Hi, I’m Michael Grinder, reading a great article by Kirk Dando. The title I think is just terrific. “Your Problem Solving Is Killing Your Growth.”
What he basically says, and I absolutely agree with him, is we’ve got to go from being reactive leaders to being proactive leaders.
How do you do that?
Kirk certainly has suggestions, and I absolutely recommend you read his article. At the same time, I want to add the area of non-verbals to that.
Now, if I may, why do you want to be what Kirk calls a problem predictor instead of a problem solver?
That depends on what you do.
If you’re a consultant, and you walk into a company that you’ve been in before, or you’re an internal consultant, and you appear in the given department, if your reputation is that you’re a problem solver, they’ll go like this, “oh, we must be in trouble, she’s here again.” That’s a bad reputation.
If you’ve been a predictor and a preventer of problems, when you walk in they go like this, “well, I don’t know what we’re doing that we’re not seeing coming up, but she’s here now, we’re gonna be fine.”
Your reputation — you don’t want it to be as a problem solver. You want it to be as a problem predictor.
How do you go from being a reactive to a proactive leader or consultant?
Here’s an example: you’re on an airplane. You take off, and it starts to get really rocky. The pilot comes on and says, “it’s your captain speaking, we may be experiencing some turbulence.” You look at the passenger next to you and say, “yeah, right, Sherlock.”
See, what happened was you experienced the problem, and then the leader identified the problem — too late. That’s reactive.
Another example: you’re sitting on the tarmac. Before you ever take off, the pilot comes on and says, “this is your captain speaking, we may experience some turbulence for about 10 minutes and we’ll be fine.” Then you take off. Now when we start rocking, we’re okay.
You’ve got to have a voice that indicates you saw it coming before it ever occurred. And if you get in trouble, then you have to have a calm voice and say, “we’ll be okay.”
See, the real problem we have is when we become leaders, we’re trained to be very congruent. Have your nonverbals match your verbals.
Well, that’s the science of being congruent. That’s not the art.
See, if it was really the science a pilot would go like this. “Holy cow, look at that screen, we’re gonna have a mess. Wow. We’re in trouble! Hey folks, make sure you fasten your seatbelt and say a prayer!” You can’t do that as a leader.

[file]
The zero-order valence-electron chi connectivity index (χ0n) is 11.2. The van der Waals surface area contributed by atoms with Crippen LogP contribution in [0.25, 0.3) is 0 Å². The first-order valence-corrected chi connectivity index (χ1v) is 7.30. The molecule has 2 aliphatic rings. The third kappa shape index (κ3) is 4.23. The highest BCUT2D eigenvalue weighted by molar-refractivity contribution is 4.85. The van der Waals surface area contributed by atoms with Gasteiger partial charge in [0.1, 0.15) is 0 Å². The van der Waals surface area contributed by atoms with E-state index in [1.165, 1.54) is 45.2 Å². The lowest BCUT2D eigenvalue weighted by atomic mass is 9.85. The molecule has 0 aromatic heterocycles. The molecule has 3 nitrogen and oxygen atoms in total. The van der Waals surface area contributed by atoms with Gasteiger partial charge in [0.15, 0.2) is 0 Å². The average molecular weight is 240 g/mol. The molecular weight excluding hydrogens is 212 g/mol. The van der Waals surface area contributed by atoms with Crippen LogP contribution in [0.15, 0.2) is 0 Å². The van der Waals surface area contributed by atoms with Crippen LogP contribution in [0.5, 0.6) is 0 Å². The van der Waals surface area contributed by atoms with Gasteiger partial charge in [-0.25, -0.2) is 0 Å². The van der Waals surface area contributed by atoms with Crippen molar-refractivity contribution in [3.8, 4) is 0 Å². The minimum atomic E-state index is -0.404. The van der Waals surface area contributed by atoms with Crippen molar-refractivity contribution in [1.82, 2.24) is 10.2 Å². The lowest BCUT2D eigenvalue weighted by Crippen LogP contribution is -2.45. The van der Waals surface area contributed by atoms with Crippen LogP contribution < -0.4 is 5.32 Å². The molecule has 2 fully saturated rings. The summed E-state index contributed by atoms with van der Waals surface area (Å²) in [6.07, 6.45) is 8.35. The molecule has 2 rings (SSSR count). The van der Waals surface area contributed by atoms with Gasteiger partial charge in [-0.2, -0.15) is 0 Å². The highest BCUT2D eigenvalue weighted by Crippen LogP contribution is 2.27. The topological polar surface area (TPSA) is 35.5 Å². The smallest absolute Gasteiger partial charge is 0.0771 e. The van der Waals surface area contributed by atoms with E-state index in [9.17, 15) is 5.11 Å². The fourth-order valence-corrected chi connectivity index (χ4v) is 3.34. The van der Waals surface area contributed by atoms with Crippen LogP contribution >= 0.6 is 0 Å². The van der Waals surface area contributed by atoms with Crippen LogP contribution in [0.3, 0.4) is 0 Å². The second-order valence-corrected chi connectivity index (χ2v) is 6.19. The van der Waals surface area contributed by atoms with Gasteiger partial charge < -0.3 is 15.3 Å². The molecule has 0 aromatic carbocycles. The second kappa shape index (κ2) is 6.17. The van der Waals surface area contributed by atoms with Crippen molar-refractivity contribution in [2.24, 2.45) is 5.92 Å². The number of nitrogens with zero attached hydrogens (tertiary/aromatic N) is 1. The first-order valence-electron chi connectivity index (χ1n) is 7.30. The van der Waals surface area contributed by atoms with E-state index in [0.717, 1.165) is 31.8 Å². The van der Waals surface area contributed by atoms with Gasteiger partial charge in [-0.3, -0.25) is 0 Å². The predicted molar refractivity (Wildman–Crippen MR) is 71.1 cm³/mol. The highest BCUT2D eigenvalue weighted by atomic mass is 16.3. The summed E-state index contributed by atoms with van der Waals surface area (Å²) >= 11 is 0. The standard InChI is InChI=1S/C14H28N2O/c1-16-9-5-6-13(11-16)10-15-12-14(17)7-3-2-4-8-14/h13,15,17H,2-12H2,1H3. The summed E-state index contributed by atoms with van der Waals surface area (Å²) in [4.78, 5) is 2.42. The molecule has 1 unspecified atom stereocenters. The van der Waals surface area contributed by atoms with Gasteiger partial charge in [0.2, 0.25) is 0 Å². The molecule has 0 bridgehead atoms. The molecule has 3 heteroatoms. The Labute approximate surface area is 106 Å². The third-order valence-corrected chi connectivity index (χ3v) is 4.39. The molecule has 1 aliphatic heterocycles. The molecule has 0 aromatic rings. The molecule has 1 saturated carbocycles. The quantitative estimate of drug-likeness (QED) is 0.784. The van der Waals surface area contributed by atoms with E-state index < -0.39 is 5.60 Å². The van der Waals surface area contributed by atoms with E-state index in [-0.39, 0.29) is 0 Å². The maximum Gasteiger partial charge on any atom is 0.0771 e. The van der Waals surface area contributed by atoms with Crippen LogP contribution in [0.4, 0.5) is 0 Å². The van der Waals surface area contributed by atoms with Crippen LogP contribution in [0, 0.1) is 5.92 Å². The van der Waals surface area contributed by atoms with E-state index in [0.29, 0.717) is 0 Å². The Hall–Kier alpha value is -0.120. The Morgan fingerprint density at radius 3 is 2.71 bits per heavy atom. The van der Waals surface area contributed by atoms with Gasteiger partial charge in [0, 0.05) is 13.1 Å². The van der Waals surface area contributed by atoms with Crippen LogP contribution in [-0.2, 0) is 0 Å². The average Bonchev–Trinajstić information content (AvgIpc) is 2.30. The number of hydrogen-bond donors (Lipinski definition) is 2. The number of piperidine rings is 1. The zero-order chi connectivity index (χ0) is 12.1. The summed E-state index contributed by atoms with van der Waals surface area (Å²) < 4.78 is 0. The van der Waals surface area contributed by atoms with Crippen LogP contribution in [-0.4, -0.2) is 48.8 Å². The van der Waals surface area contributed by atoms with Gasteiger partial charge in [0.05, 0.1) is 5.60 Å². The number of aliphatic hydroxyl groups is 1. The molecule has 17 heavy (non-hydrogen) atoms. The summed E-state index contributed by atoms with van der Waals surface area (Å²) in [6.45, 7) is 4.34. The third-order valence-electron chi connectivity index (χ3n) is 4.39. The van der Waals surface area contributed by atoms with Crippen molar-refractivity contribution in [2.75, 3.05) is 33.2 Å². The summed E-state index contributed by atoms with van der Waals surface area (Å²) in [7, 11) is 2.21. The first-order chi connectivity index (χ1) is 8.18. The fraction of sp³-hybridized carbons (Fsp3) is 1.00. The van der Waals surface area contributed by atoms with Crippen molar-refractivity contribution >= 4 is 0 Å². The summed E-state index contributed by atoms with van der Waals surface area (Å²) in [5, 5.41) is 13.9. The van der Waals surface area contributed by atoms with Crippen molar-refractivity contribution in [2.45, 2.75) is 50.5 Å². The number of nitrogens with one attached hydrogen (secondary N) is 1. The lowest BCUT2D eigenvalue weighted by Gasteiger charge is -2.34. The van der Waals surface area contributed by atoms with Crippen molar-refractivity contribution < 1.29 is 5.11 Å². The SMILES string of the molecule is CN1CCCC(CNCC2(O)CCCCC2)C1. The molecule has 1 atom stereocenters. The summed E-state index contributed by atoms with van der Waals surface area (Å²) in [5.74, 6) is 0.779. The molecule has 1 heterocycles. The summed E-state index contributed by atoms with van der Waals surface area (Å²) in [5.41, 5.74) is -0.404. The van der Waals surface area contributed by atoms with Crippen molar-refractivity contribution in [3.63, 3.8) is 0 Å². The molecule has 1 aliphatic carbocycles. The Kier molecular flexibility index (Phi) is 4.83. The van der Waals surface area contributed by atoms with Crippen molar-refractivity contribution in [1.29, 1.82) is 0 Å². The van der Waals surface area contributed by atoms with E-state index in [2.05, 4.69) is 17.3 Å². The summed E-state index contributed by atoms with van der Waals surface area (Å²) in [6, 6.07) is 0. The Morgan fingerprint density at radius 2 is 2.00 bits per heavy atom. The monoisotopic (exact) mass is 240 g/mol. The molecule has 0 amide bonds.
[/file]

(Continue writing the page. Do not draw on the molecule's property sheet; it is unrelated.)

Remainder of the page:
Go on YouTube and type in “land the plane on the Hudson River.”
Listen to that voice. You’ve gotta stay calm with your nonverbals at all times.
Now back to how to prevent having to land on the Hudson River. How do you do that?
How do we teach people to go from reactive to proactive?
Let’s sit in on a meeting. There’s a concept called “after-action review.” What you do is you go back over what happened so you can figure out what were the earliest signs that something was about to unfold — that if we knew ahead of time, we could plan and prevent. That is really what you want as a proactive leader.
But they’re sitting around the table. This isn’t going to work. Let’s change this and take a different view of it.
Now, they’re standing behind their chairs. This is is a “disassociated after-action review.”
There are 2 key components to a disassociated after-action review:
- No eye contact.
- Refer by title.
So, they’re not allowed to look at each other, and that is absolutely critical.
They have to describe who sits in these four chairs by their title: CFO, HR. They have to be addressed by their department or by their position. So one person could say, “well I think when title or department did this, we learned…”
It’s disassociated, no blame, no eye contact. You are looking at the table or at the chairs.
It is so much easier to understand how to review what happened as long as it isn’t you.
Same thing in terms of yourself.
When you’re driving home at night and you’ve had a bad day and you want to understand how to recognize better it in the future. You can’t say, “I really blew it today.” You have to say your title, “the CFO really blew it today,” or your gender, “he really blew it today. She really blew it today. The boss really blew it today.”
It makes a huge, huge difference.
Now, instead of saying, “this is my two cents” I’m gonna be comical and serious at the same time. I’m going to take two dimes, or “a pair of dimes.”
It is a paradigm shift to know how to review what has happened, so you can get better at recognizing it in the future.
Why do you want to do this? Folks, because “surprise is the enemy of competence.”
Michael Grinder here, come on, invest in a paradigm shift that will make a difference in the future.
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